The Usability Blog
A Practical Guide to User Experience Insights

Finding a Healthcare Provider

Part 1: Searching for a Doctor or Medical Provider

Now that more Americans are covered by medical insurance, it’s likely many will visit their selected medical plan’s website to look for a doctor. Recently we looked at the public version of “Find a Doctor/Provider” functions on several medical insurance sites, and found that the options are a little different on each. All plans try to help users narrow the possible results by asking for some basic information:

  • What type of doctor/provider do you need?
  • Where are you located, and how far are you willing to travel?
  • What type of plan do you have? (This information limits the search results to just the providers who participate in your network, for the lowest cost to you.)

Finding a specific type of provider

Most health insurance sites provide a list of provider types, such as primary care doctors and specialists, and facilities such as hospitals, clinics and labs. The type may be selected from a list of links or a drop-down list. After selecting a “Specialist” in a drop-down list, for example, users can narrow the choices further by selecting from a specialty list. This is where the search can become confusing for users, who may be unfamiliar with the terms used in the medical field. If a user has back pain that might require surgery, should she select “back surgeon” or an “orthopedic surgeon?” Or, if she needs to have a colonoscopy or a lump removed from her breast, which type of doctor performs this procedure? In some cases, users may know the name of the specialty they need, and can easily find it in a list. However, on sites that provide a search box, users who are not sure how to spell a specialty correctly may not find what they need (for example, “orthopedist,” “podiatrist” or “ophthalmologist”). Sites can avoid “zero results” error messages by providing smart search features, such as auto-complete suggestions that display as the user types, and auto-correction of spelling (see figure below of United Healthcare site).

United Healthcare’s auto-complete suggestions

Some sites provide a way to narrow the search even further by adding a sub-specialty selection after a specialty is selected. On the Blue Cross Blue Shield of Texas (BCBSTX) site, there is a drop-down list for “Treatment Expertise/Limitations.” However, if a user searching for a surgeon to remove a lump in her breast selected “Practices Includes Breast Disease,” this selection would return zero results, since it is not always listed as an expertise, even for some surgeons whose practice include breast disease.

The provider “Treatment Expertise/Limitations” drop-down menu on the BCBSTX site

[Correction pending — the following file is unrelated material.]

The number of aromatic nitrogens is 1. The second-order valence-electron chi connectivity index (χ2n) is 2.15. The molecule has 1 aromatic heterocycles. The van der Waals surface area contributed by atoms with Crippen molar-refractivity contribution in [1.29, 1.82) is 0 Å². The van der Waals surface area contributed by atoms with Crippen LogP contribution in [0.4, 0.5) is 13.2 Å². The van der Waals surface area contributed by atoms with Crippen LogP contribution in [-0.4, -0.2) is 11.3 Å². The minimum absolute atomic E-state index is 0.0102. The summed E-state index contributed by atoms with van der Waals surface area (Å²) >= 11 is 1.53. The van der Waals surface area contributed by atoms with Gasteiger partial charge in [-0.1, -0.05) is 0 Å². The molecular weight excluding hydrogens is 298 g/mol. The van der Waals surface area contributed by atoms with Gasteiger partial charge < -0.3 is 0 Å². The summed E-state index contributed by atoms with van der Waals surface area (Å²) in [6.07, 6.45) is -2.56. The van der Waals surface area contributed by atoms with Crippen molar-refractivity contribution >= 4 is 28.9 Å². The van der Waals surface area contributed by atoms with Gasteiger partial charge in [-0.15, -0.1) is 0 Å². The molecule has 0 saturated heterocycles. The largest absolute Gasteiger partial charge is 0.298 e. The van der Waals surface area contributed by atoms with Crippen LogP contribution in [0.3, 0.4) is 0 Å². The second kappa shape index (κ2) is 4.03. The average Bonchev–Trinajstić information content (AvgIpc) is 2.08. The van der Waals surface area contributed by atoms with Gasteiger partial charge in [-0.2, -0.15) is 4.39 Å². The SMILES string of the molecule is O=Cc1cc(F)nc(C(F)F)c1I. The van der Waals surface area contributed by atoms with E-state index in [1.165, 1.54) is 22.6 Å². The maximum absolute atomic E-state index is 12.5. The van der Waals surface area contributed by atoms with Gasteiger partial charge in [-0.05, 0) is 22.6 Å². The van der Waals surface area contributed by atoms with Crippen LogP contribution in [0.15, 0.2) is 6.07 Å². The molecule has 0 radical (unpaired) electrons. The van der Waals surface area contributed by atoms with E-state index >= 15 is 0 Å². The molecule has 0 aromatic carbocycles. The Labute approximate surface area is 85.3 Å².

Other health insurance plans use a different approach that can make the search for a provider easier. On the Aetna site, the “Find a Provider” page initially narrows the search by providing a list of links for “By Provider Type,” “By Condition or “By Procedure.” Under “By Procedure,” the link for “Breast Care” leads to a pop-up list with several options: “Breast Biopsy,” “Lump Removal,” “Mammogram” and “Mastectomy.”

Aetna’s list of links and procedure type pop up list for “Breast Care”

Another solution to assist users is to display definitions for medical terms. The Healthgrades site (which provides consumer ratings and profiles of healthcare providers and facilities) features a panel containing a detailed definition of the specialty that slides out to the right after mousing over the list of specialty links. This helps users to make the correct selection prior to clicking on a link.

Healthgrades’ smart search and fly-out definitions

Our review of these 3 insurer sites demonstrates how the ideal provider search can save users’ time and effort, with multiple options to target their searches.

Best Practices

Some best practices for doctor or medical provider search features:

  • Give users multiple methods for searching for a provider, such as a keyword list, a set of drop-down lists for specialties and sub-specialties and smart search with auto-complete and auto-correct capabilities.
  • Provide multiple methods for narrowing the search: by provider type and specialty, as well as by procedure or condition, distance from a location and language spoken and whether the provider is accepting new patients.
  • Provide definitions for medical terms and abbreviations of procedures and conditions in ToolTip pop-ups (which appear when users click on an information icon) or fly-out panels similar to the Healthgrades site.

In the next 2 installments, we will cover best practices for search results and provider information.

-Judy Kistler-Robinson, Senior User Experience Specialist, Usability Sciences 

-Linda Hwang, Senior User Experience Analyst, Usability Sciences


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